A lot of the "coincidences" Julie Beck imagines as meaningful in her recent Atlantic article about her quest to meet the "wildly different" other women with her name, just seem part of being a middle-class, college-educated white person in the US with a common moniker. As a "Kristin Miller," I have some basis for comparison.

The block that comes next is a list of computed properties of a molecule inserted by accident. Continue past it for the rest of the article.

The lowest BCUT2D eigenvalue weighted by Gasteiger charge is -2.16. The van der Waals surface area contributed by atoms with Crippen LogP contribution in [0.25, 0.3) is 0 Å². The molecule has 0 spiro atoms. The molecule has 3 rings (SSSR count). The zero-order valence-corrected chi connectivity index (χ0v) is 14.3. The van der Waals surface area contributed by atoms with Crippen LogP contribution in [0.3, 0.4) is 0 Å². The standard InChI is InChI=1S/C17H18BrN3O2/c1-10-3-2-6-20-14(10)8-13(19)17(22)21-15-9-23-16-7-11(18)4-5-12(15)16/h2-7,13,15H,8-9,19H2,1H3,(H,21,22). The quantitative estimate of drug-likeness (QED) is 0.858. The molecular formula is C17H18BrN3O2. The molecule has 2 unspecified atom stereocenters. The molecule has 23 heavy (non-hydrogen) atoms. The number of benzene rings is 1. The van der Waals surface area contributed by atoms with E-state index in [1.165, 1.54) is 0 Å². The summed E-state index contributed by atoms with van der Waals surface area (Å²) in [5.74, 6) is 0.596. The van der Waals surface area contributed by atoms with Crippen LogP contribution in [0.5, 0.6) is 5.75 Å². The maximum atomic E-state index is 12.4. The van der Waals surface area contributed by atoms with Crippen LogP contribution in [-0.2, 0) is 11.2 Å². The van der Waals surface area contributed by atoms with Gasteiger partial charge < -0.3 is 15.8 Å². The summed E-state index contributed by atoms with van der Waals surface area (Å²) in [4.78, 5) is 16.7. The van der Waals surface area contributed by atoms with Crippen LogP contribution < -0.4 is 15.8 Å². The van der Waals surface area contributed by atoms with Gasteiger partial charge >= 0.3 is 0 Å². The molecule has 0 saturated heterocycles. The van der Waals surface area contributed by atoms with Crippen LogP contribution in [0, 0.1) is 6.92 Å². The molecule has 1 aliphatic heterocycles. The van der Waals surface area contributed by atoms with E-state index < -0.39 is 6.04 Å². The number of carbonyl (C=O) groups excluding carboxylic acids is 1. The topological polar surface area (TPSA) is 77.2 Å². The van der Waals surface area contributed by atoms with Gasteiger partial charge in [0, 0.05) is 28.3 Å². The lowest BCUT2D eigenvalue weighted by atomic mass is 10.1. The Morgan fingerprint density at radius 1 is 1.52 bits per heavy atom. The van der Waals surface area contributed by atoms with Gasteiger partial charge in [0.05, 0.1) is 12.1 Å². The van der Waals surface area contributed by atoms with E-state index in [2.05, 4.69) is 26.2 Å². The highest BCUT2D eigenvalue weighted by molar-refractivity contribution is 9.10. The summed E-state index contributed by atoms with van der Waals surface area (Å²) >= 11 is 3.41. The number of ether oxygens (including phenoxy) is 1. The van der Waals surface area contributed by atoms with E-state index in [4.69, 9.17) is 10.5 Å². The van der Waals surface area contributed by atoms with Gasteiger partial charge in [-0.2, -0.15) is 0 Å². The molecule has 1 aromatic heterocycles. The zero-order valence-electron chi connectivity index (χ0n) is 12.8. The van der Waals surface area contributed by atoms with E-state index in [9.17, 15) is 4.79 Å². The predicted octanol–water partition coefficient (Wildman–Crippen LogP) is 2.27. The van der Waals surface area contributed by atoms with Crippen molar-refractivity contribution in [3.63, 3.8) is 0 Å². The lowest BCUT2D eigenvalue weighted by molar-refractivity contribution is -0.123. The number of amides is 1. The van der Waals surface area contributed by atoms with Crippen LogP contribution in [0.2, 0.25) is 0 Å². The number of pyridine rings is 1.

Only once I started traveling on my own, at 18, did I understand that, as Vanessa Veselka says "a man on the road is solitary. A woman on the road is alone. This is not cute wordplay, but a radically different social experience." The mild suspicion of everyone from strangers on trains, to hostel staff, to groups of fellow travelers was first surprising, then irksome, and then wearily anticipated. While I'm sure that, on average, single men meet with far more suspicion than single women, it was made quite clear to me that in this context men were seen as being adventurous, while I was a cause for concern—"a dangerous blank."